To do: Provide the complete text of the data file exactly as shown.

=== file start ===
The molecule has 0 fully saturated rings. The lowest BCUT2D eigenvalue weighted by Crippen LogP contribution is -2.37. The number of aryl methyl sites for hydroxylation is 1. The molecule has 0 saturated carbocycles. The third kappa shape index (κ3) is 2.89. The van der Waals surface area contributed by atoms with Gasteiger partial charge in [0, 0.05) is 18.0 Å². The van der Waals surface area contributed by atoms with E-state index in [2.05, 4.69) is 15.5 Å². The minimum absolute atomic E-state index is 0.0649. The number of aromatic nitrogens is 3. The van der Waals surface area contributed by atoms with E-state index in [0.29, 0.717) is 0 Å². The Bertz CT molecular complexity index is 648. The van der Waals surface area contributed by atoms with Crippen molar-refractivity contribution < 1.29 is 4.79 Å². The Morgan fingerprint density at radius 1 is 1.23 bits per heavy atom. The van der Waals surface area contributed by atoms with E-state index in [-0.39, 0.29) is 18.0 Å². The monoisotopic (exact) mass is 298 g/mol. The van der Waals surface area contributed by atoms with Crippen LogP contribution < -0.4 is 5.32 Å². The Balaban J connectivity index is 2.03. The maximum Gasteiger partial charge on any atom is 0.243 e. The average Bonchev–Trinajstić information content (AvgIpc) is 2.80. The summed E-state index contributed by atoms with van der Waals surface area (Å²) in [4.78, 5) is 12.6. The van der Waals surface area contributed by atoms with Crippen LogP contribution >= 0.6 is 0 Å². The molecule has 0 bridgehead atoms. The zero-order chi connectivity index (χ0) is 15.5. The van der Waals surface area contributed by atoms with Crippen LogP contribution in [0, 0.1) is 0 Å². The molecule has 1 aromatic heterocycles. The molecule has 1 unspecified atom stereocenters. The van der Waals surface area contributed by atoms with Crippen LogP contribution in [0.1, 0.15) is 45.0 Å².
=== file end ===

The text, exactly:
The molecule has 0 fully saturated rings. The lowest BCUT2D eigenvalue weighted by Crippen LogP contribution is -2.37. The number of aryl methyl sites for hydroxylation is 1. The molecule has 0 saturated carbocycles. The third kappa shape index (κ3) is 2.89. The van der Waals surface area contributed by atoms with Gasteiger partial charge in [0, 0.05) is 18.0 Å². The van der Waals surface area contributed by atoms with E-state index in [2.05, 4.69) is 15.5 Å². The minimum absolute atomic E-state index is 0.0649. The number of aromatic nitrogens is 3. The van der Waals surface area contributed by atoms with E-state index in [0.29, 0.717) is 0 Å². The Bertz CT molecular complexity index is 648. The van der Waals surface area contributed by atoms with Crippen molar-refractivity contribution < 1.29 is 4.79 Å². The Morgan fingerprint density at radius 1 is 1.23 bits per heavy atom. The van der Waals surface area contributed by atoms with E-state index in [-0.39, 0.29) is 18.0 Å². The monoisotopic (exact) mass is 298 g/mol. The van der Waals surface area contributed by atoms with Crippen LogP contribution < -0.4 is 5.32 Å². The Balaban J connectivity index is 2.03. The maximum Gasteiger partial charge on any atom is 0.243 e. The average Bonchev–Trinajstić information content (AvgIpc) is 2.80. The summed E-state index contributed by atoms with van der Waals surface area (Å²) in [4.78, 5) is 12.6. The van der Waals surface area contributed by atoms with Crippen LogP contribution >= 0.6 is 0 Å². The molecule has 0 bridgehead atoms. The zero-order chi connectivity index (χ0) is 15.5. The van der Waals surface area contributed by atoms with Crippen LogP contribution in [0, 0.1) is 0 Å². The molecule has 1 aromatic heterocycles. The molecule has 1 unspecified atom stereocenters. The van der Waals surface area contributed by atoms with Crippen LogP contribution in [0.1, 0.15) is 45.0 Å².